When Pigs Swim
28 February 2015 | Staniel Cay, Exumas, Bahamas
Caroline / 77º, clear and sunny, winds E 12 MPH
The Central Exumas
Our first several weeks in the Bahamas were marked by colder temperatures and higher winds and seas than were comfortable - remnants of all the storms that have been bashing our poor New England friends all winter. Now, however, the weather is settling back into its more normal pattern of mild temperatures and moderate trade winds blowing steadily from the east. This is quite a relief to us!
After leaving Allens Cay, we docked for one night at swanky Highbourne Cay, a private island with a very pretty but relatively expensive marina. We needed to take on water, fuel, and provisions, though, and it worked well for that. We feasted on seafood ceviche, a mahimahi sandwich, and a local specialty dessert, guava duff, for lunch at the marina’s lovely restaurant, Xuma. Then we walked around the island to explore the beaches on the eastern side.
The next morning, winds had already picked up considerably, and we had a pretty exciting time getting out of our tight little slip on one side of the harbor and then onto the fuel dock. It took several tries and the help of several people to get out, as the wind was making it hard to dock Thalia. Finally we did, though, and then motored out through the narrow channel, where one boat had run aground and four or five more were waiting for us to leave so they could come in.
Having dropped more than $500 in just one day there (dockage, fuel, water, internet, lunch, and provisions), we knew we couldn’t afford to stay longer, although it certainly would have been easier to do so.
Exuma Land and Sea Park
Moving further south, we spent a couple of uncomfortable nights bouncing around tiny Elbow Cay, trying to escape strong northerly winds, before we finally moved down to Emerald Rock at Warderick Wells, an uninhabited cay where the Exuma Land and Sea Park is headquartered. This turned out to be the most stunning anchorage we’ve ever seen, a crescent of turquoise in a protected harbor surrounded by scrubby hills, sugar sand beaches, and groves of mangrove trees.
We stayed four nights, taking our dinghy over daily to land on one beach or another, and hike the many trails. The highlight was hiking up to Boo Boo Hill, so named for the eerie sounds said to be made by the ghosts of a long-ago shipwreck. Located at the highest point on Warderick Wells, the spot is marked by an enormous pile of driftwood, much of it carved or painted with the names of visiting boats. To the north of Boo Boo Hill, numerous blow holes pock the coral rock cliffs, spouting foamy columns at high tide.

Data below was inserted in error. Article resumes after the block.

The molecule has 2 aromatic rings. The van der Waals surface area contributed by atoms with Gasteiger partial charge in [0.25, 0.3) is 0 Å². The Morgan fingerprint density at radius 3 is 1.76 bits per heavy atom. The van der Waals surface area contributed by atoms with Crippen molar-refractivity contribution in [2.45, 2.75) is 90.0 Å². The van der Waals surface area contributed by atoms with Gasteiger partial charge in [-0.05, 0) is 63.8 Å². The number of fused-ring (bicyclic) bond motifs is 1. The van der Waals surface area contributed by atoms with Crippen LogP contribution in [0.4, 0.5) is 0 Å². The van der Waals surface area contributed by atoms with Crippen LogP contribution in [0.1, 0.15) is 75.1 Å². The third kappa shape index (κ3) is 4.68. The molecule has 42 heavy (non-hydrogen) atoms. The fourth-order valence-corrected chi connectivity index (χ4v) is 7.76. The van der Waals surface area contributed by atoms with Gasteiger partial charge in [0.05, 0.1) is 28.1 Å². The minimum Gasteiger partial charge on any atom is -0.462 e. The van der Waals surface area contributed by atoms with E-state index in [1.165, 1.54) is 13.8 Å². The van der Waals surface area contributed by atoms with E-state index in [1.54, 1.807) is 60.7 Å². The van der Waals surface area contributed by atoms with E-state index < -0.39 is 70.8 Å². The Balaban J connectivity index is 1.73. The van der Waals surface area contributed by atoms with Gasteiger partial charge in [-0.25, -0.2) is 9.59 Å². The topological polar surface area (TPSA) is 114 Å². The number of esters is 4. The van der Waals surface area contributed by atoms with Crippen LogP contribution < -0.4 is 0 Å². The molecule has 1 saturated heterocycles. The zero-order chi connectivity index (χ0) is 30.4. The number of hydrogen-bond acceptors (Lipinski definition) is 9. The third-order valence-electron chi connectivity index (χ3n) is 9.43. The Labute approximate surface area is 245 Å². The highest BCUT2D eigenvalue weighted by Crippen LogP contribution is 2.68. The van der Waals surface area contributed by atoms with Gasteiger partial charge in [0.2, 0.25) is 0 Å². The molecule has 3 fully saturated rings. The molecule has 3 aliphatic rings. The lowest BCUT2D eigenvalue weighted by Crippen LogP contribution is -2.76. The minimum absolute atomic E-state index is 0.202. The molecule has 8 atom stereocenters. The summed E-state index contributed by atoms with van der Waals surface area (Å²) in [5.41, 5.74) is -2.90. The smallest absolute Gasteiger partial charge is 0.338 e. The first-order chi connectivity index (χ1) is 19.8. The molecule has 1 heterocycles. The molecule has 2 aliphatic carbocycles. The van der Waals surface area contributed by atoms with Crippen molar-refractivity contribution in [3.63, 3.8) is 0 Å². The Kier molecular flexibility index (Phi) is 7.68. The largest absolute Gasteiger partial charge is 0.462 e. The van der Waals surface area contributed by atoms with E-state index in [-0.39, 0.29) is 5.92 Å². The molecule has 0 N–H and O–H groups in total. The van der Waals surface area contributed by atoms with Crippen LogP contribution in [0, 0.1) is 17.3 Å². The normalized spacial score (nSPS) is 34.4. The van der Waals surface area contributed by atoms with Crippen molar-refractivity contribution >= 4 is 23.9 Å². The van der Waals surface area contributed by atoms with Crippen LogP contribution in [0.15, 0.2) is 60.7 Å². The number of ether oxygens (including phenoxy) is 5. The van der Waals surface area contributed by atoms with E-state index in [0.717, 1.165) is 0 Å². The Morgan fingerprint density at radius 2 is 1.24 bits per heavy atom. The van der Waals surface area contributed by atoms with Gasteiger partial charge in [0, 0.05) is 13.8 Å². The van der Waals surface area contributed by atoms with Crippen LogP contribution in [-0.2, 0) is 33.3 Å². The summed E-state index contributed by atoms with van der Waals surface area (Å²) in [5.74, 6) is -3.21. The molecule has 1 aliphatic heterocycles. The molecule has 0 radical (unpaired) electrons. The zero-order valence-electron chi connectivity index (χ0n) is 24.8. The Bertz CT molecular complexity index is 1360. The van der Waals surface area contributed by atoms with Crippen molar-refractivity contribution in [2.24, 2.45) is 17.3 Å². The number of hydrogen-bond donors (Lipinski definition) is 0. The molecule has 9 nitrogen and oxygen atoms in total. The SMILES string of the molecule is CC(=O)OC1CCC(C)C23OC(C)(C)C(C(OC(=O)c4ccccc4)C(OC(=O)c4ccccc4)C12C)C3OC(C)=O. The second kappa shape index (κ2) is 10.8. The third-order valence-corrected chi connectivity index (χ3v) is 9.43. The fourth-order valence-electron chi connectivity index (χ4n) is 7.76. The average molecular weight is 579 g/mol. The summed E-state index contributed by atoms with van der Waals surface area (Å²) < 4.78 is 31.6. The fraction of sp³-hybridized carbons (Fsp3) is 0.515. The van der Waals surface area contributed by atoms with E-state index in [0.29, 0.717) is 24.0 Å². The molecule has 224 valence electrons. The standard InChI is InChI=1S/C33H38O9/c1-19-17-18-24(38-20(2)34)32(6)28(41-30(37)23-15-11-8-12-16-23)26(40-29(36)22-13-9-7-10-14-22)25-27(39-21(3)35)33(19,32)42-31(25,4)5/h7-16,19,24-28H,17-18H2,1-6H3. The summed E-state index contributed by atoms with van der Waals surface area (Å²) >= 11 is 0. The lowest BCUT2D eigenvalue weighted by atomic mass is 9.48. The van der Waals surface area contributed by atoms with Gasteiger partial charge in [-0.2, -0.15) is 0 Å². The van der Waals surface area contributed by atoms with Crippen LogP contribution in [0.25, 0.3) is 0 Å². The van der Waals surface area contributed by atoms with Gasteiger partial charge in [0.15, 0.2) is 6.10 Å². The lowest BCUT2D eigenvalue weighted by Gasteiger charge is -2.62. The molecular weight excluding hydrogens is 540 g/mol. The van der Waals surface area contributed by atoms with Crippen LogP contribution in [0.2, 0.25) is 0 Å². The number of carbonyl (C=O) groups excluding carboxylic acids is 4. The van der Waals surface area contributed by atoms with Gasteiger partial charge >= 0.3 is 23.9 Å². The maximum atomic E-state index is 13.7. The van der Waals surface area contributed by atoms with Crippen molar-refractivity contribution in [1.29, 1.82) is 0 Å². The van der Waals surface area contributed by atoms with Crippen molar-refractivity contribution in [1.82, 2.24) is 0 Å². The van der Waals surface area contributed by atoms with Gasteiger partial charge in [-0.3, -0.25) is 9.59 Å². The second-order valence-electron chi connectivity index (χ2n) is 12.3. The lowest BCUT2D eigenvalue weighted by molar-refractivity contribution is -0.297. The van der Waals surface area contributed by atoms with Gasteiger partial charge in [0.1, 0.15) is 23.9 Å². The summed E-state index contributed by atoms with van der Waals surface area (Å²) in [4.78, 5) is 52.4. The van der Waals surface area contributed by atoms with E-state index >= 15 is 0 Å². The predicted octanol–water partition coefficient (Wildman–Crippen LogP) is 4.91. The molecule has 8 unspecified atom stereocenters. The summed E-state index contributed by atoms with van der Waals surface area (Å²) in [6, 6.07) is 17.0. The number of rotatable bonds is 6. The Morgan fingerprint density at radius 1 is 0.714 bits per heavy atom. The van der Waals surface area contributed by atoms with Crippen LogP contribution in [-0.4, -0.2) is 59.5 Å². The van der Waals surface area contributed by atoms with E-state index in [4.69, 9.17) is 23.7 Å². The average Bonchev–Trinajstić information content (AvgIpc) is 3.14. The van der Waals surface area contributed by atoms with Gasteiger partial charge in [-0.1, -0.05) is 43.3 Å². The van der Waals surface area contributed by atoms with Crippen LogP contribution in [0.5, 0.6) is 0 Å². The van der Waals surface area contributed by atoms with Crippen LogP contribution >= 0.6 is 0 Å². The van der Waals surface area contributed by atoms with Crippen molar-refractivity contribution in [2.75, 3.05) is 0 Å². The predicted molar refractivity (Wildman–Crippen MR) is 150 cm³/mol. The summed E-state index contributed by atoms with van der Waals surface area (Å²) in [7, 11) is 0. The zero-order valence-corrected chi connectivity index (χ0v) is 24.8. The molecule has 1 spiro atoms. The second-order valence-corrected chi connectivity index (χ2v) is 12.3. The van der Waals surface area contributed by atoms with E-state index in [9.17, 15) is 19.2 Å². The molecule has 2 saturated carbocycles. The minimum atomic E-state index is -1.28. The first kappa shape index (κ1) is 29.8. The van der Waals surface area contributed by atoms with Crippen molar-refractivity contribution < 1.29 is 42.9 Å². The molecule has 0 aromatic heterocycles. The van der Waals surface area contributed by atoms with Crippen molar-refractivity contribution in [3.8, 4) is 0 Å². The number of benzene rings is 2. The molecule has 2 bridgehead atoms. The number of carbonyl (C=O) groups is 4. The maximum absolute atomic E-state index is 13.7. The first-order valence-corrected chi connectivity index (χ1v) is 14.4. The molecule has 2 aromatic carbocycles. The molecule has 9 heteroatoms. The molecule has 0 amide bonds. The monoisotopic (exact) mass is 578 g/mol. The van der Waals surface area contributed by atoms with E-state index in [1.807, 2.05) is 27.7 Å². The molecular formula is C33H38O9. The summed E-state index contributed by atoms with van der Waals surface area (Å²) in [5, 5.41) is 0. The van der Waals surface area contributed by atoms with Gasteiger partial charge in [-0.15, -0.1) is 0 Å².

Returning to Thalia from our hike, we took our dinghy out into the bay, anchored, and snorkeled in the clearest water I’ve ever seen. No fishing or removal of anything is allowed in the park boundaries, so it teems with life. The small coral reefs we drifted over were home to a large array of wildly colorful fish, mostly juveniles. Experimenting with our GoPro for the first time underwater, Larry followed a nurse shark as it moved from one hidey hole to another.
The water was so clear - and only about seven feet deep at low tide - that any stingrays, sharks, remoras or other fish that swam by our boat were almost as clear as if we were still underwater. In the evening, we realized that the nurse sharks were lurking under our boat, as they love to hide under anything. Shining a flashlight into the water drew them out and they’d swim right by Thalia, some six or seven feet long, and each with one or two large remoras attached. It was thrilling to see them so close and to “play” with them.
What was best about our stay there, though, was that for once we didn’t feel compelled to move on the minute the weather became favorable to do so. You can get into the mentality where your focus is on finding places to hide from the wind and swells, traveling from one place to another just to seek protection, and leaving without ever seeing much. Spending several extra days in a calm, protected anchorage was a real treat.
When we felt ready to head further south, we exited from the shallow Exuma Banks through Conch Cut into the Exuma Sound on the east side, where the water is much deeper and where we hoped to catch a fish by trolling the short distance south. We did in fact catch a small barracuda, which cause some real excitement (Larry would say reel excitement) when a good sized nurse shark pounced on it as I was reeling it in, creating quite a drag on the line. The shark attacked the barracuda twice before I could get it in, leaving only the head with a staring eyeball and a lot of very sharp teeth. Laughing, we let the line back out, figuring the head would be good bait for another fish. Unfortunately - as is all too common around here - a fast fishing boat came screaming across our stern way too close, severing our line and causing me to lose my favorite purple squid lure.